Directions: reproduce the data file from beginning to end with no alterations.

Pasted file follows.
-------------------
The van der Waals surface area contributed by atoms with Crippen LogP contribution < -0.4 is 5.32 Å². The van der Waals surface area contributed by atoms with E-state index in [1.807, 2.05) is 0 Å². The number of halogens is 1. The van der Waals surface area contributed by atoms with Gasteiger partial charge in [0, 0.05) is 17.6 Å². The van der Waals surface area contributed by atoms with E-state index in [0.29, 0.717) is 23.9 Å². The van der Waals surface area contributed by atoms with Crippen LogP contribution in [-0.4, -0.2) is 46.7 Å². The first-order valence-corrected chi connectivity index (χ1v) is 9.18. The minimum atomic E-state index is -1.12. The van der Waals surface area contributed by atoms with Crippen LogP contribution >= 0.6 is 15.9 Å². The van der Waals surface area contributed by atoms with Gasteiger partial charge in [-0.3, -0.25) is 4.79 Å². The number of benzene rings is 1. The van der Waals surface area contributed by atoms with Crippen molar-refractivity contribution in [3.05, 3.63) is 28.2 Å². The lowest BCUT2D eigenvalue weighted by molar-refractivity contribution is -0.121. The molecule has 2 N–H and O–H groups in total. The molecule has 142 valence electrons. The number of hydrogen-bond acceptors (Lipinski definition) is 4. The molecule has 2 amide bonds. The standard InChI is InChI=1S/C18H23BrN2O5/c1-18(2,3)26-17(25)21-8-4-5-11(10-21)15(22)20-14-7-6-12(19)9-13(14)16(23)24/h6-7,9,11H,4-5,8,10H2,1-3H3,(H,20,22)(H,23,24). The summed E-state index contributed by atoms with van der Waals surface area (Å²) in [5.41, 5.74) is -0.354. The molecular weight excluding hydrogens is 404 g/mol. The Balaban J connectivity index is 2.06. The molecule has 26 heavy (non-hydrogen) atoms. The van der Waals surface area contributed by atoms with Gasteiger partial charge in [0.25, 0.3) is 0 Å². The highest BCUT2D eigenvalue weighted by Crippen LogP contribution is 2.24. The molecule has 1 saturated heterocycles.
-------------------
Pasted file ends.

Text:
The van der Waals surface area contributed by atoms with Crippen LogP contribution < -0.4 is 5.32 Å². The van der Waals surface area contributed by atoms with E-state index in [1.807, 2.05) is 0 Å². The number of halogens is 1. The van der Waals surface area contributed by atoms with Gasteiger partial charge in [0, 0.05) is 17.6 Å². The van der Waals surface area contributed by atoms with E-state index in [0.29, 0.717) is 23.9 Å². The van der Waals surface area contributed by atoms with Crippen LogP contribution in [-0.4, -0.2) is 46.7 Å². The first-order valence-corrected chi connectivity index (χ1v) is 9.18. The minimum atomic E-state index is -1.12. The van der Waals surface area contributed by atoms with Crippen LogP contribution >= 0.6 is 15.9 Å². The van der Waals surface area contributed by atoms with Gasteiger partial charge in [-0.3, -0.25) is 4.79 Å². The number of benzene rings is 1. The van der Waals surface area contributed by atoms with Crippen molar-refractivity contribution in [3.05, 3.63) is 28.2 Å². The lowest BCUT2D eigenvalue weighted by molar-refractivity contribution is -0.121. The molecule has 2 N–H and O–H groups in total. The molecule has 142 valence electrons. The number of hydrogen-bond acceptors (Lipinski definition) is 4. The molecule has 2 amide bonds. The standard InChI is InChI=1S/C18H23BrN2O5/c1-18(2,3)26-17(25)21-8-4-5-11(10-21)15(22)20-14-7-6-12(19)9-13(14)16(23)24/h6-7,9,11H,4-5,8,10H2,1-3H3,(H,20,22)(H,23,24). The summed E-state index contributed by atoms with van der Waals surface area (Å²) in [5.41, 5.74) is -0.354. The molecular weight excluding hydrogens is 404 g/mol. The Balaban J connectivity index is 2.06. The molecule has 26 heavy (non-hydrogen) atoms. The van der Waals surface area contributed by atoms with Gasteiger partial charge in [0.25, 0.3) is 0 Å². The highest BCUT2D eigenvalue weighted by Crippen LogP contribution is 2.24. The molecule has 1 saturated heterocycles.